Having a DUI on your record can get you banned from visiting Canada, where drunken driving is a felony, and you'll have to wait at least five years and complete lengthy paperwork to be considered for admission.

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The crew of the Victoria Clipper, the ferry that makes round trips between Seattle and that city on Vancouver Island, frequently sees the effects of Canada’s strict driving-under-the-influence laws.

During the May-to-September peak tourist season, four to five passengers a week are turned back by Canadian border agents at the Victoria dock.

In Washington state, driving under the influence is a gross misdemeanor. It’s a felony in the Great White North. Under its laws, Canada can bar visitors if they’ve been involved in criminal activity. And it does.

Since 9/11, both the U.S. and Canada have used ever-expanding criminal databases that they share with each other.

“I didn’t realize that there were that many drunks in the U.S.,” says Darrell Bryan, president and CEO of Clipper Navigation, speaking only half-jokingly about the number of tourists being turned back.

“We have witnessed firsthand people who haven’t told their partner that at some point in their life they had a DUI. The first the wife learned about it was when the husband was denied entry.”

Bryan says he’s complained to Canadian tourism officials, telling them this is lost business, penalizing people for long-ago mistakes.

Tourism spokesmen from Victoria, Vancouver and the Province of British Columbia say they are aware of American tourists being turned back for a DUI, but it’s not been a major issue of discussion.

Perhaps it will be more so in February, when Vancouver hosts the 2010 Winter Olympic Games, and 350,000 visitors from around the world are expected.

Bryan wonders whether the strict enforcement is worth it.

“You’re not the same person you were 10 years ago or 20 years ago,” he says.

Those long-ago mistakes can include shoplifting and misdemeanor drug possession.

But it’s not as if people with DUIs are rushing to publicize that fact and lobby to change Canadian regulations.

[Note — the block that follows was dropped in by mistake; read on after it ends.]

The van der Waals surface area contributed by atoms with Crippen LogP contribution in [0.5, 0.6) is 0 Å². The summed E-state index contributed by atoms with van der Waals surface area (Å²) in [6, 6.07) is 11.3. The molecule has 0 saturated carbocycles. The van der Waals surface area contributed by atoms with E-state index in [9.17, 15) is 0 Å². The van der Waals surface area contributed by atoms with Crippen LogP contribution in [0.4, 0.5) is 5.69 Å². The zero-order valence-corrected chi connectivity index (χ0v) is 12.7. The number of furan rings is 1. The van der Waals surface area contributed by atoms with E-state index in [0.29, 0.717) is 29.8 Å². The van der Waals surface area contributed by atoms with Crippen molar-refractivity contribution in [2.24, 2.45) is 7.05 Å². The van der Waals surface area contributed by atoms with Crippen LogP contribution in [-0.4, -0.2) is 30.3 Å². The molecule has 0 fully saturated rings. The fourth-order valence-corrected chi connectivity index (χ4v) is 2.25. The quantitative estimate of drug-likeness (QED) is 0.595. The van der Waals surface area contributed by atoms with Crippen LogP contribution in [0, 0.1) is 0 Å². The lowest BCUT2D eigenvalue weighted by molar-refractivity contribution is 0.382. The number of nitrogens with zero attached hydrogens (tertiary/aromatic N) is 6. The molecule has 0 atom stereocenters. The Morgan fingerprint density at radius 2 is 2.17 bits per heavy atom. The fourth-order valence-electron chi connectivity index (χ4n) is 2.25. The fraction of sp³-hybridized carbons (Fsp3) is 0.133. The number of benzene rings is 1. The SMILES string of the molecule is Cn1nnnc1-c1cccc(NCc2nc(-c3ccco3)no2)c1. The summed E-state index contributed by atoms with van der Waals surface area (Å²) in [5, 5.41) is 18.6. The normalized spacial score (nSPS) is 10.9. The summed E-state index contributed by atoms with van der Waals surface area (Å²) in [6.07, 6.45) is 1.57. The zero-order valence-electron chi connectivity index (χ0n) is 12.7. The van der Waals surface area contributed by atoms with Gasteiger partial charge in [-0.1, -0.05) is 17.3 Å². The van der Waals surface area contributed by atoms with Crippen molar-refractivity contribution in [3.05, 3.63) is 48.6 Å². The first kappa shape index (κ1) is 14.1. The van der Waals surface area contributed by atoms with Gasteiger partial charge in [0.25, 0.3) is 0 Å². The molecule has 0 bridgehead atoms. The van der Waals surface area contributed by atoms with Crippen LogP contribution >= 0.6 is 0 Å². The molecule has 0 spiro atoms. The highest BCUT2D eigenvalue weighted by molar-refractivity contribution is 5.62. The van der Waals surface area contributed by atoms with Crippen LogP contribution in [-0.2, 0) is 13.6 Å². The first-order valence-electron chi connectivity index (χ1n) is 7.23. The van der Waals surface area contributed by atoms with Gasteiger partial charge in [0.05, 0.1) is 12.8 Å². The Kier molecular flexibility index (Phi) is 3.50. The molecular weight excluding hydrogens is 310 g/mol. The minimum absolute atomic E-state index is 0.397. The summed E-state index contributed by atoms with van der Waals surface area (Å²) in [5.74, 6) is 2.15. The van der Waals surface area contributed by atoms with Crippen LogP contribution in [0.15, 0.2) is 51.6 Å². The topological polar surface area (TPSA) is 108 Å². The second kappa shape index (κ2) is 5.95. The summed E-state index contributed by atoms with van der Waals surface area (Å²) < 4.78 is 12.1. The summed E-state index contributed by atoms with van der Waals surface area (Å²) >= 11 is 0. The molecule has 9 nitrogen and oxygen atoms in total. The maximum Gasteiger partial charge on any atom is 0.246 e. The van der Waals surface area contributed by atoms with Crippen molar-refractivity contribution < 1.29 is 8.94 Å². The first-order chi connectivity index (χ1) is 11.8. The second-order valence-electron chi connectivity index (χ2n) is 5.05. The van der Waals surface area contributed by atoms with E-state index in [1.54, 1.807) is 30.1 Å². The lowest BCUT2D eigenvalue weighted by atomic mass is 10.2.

Some of those turned back likely wouldn’t generate the greatest sympathy.

Construction worker Donald Frederickson, 29, of Lynnwood, took the Victoria Clipper in late February with his fiancée. They were celebrating their engagement.

Frederickson says he’s been straight and sober for five years but had three DUIs in the early 2000s while living in Detroit. He’s currently not driving, he says.

The Victoria Clipper has five warning signs at various places at its Seattle waterfront location, telling passengers that those with a DUI can be denied entrance in Canada.

Frederickson says he never saw the warning signs. Canadian officials told him to get back on the Victoria Clipper returning to Seattle that afternoon, although he was allowed to walk around the city in the meantime.

He had budgeted $500 for the vacation. Frederickson says he lost two nights’ hotel lodging.

“I’m not happy with the way it turned out, but I understand where their policy comes from. From what I got to see of Victoria in a couple of hours, it was nice,” he says.

An Auburn couple in their 50s, also turned back at the Victoria dock, say they were embarrassed by the husband’s DUI from 9-½ years ago.

She’s in the real-estate business, deals with the public and does not want the family name made public.

She says her husband got the DUI after drinking with a bunch of buddies after work.

“We own homes, we pay our bills,” she says. “You don’t think about it because it was so long ago.”

She says they probably won’t try to go through the complex paperwork to have her husband deemed admissible to Canada.

“Why take the chance of being turned back again?” she says. “We can just go see more of Washington.”

Erik Lacitis: 206-464-2237 or elacitis@seattletimes.com